You thought the camera in your smartphone was for selfies and shots of the sunset. But it turns out we are using them much of the time to take photos of mundane things like recipes, receipts and passwords. The new Google Lens features will change the way you see the world around you and the way you use your camera.
That’s one of the new augmented reality features Google unveiled this week at its Google I/O developers conference in California.
Google unveiled Google Lens this time last year, an artificial intelligence-powered technology that uses your smartphone’s camera to detect objects and offer you suggested actions based on what it sees.
The service is not a stand-alone app, but is built into Google Photo, Google Assistant and Google Translate, which is adept and quickly translating text captured by your phone’s camera. Google Lens debuted as a standard feature in Google’s own Pixel phones, which are yet to go on sale in New Zealand.
However, Google this week said it would in the coming months be available on devices from phone makers including Nokia, Motorola, LG, Sony and Asus.
Point and learn
Lens has to date been used for fairly narrow tasks – point your camera at some flowers and it will likely tell you the species of it by trawling through Google’s massive image database looking for a match.
Point your phone at a popular landmark and Lens will give you more information about it – and when the next tour will start. Samsung offers a similar service, Bixby Vision, on its Galaxy smartphones.
The new service take Lens a step towards more useful applications. In addition to the cut and paste feature called Smart Text Selection, you will also be able to search within text your camera has scanned – so you can jump out to Wikipedia or a dictionary website for more information.
Another feature matches clothing and styles of objects in the photo. If it’s a designer lamp you like the look of, Google Lens will deliver up examples of other lamps and pieces of furniture in a similar style, and let you know where to buy them.
In perhaps the greatest indication of the way forward for AI-powered camera features, Lens will now also let you just pan around with your phone and get real-time information about what you see in front of you – place names, objects, opening hours, reviews of films listed above the box office of a cinema.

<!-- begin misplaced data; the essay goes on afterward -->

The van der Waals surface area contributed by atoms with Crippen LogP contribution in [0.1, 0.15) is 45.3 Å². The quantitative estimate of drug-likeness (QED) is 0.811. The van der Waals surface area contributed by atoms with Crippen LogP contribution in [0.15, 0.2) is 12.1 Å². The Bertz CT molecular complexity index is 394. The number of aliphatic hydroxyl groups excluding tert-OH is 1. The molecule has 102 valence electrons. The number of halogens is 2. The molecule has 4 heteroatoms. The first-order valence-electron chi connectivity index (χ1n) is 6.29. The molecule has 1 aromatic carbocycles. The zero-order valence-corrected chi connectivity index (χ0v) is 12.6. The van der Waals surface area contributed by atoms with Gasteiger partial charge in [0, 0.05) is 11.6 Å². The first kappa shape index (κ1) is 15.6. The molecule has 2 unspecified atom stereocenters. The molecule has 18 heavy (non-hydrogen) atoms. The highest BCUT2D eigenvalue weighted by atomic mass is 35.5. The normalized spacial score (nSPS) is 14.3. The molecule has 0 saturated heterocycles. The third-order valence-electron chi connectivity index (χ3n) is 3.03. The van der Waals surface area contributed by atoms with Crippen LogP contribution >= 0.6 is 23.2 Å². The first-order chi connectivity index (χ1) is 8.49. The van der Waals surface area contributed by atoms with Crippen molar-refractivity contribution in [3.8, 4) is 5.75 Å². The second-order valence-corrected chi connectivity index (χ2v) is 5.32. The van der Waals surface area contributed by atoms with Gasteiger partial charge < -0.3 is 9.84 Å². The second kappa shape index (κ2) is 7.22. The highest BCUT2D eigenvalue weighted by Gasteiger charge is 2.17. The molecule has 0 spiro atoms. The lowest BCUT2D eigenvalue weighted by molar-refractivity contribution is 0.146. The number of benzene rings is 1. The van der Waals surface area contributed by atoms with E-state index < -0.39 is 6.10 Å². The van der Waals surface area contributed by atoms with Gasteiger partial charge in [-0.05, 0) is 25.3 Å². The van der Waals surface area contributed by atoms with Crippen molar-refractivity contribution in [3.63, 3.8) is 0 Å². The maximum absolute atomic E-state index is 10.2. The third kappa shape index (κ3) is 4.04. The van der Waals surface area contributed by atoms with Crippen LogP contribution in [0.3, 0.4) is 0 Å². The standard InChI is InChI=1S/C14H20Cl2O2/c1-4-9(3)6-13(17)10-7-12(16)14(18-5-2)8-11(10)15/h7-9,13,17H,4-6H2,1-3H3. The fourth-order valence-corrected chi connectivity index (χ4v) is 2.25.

It could fundamentally change how we use the camera, foregoing clicking to take a shot, instead opting for a continuous feed of information about what we are seeing.
Early chapter in AR
Clay Bavor, Google’s vice president of virtual and augmented reality, says that with three billion smartphones with cameras built in, it makes sense to harness a technology that many people are already comfortable with using.
“Look at the difference in how many people use computers and what you can do with them from punch cards to the Unix command line to the mouse and keyboard and the graphical user interface to the touchscreen,” he says.
“Every time there has been a leap like that, you could do vastly more things. We see virtual and augmented reality as a progression of that, hence the Google-wide investment in it.”
Google Lens is in the early stages of what would be a part of a “decade-long bet” on the future of computing, which also includes the company’s efforts in virtual reality, such as its Daydream VR headset.
“We’ve just had enough breakthroughs in displays and computer vision for things like tracking objects. We’ve had these initial breakthroughs to let us start to do useful things for users but we’ve a long road ahead of us,” adds Bavor.
Another popular feature of smartphones – Google Maps and navigation assistance using the phone’s GPS chip, is another obvious feature that can be augmented using the camera and artificial intelligence.
Merging maps and reality
One of the most popular features shown off by Google this week was a visual update to Google Maps that replaces the little blue dot indicating your position on the map, with a visual display of the world around you on your camera screen and helpful arrows pointing you in the right direction.
“Let me paint a familiar picture,” said Google executive Aparna Chennapragada, when she demoed the feature during the Google I/O keynote on Tuesday.
“You exit the subway, you’re already running late for an appointment... then your phone says ‘Head south on Market Street’.
“One problem: You have no idea which way is south. So you look down at the phone, you’re looking at that blue dot on the map, and you’re starting to walk to see if it’s moving in the same direction. It’s not. You’re turning around. We’ve all been there.”
Indeed we have. The arrows flashed up on your phone screen over the street in front could cut through the disorientation of navigating unfamiliar streets and Google hinted at a tantalizing new feature when it included a red fox as a guide for you to follow through the streets.
Exactly when that addition to Google Maps will debut wasn’t revealed, nor whether we can summons our own virtual tour guide. But the clear signal from Google is that it sees the smartphone camera as integral to its push beyond text and voice searches to a more immediate way of exploring the world.
Peter Griffin attended Google I/O in Mountain View, California as a guest of Google.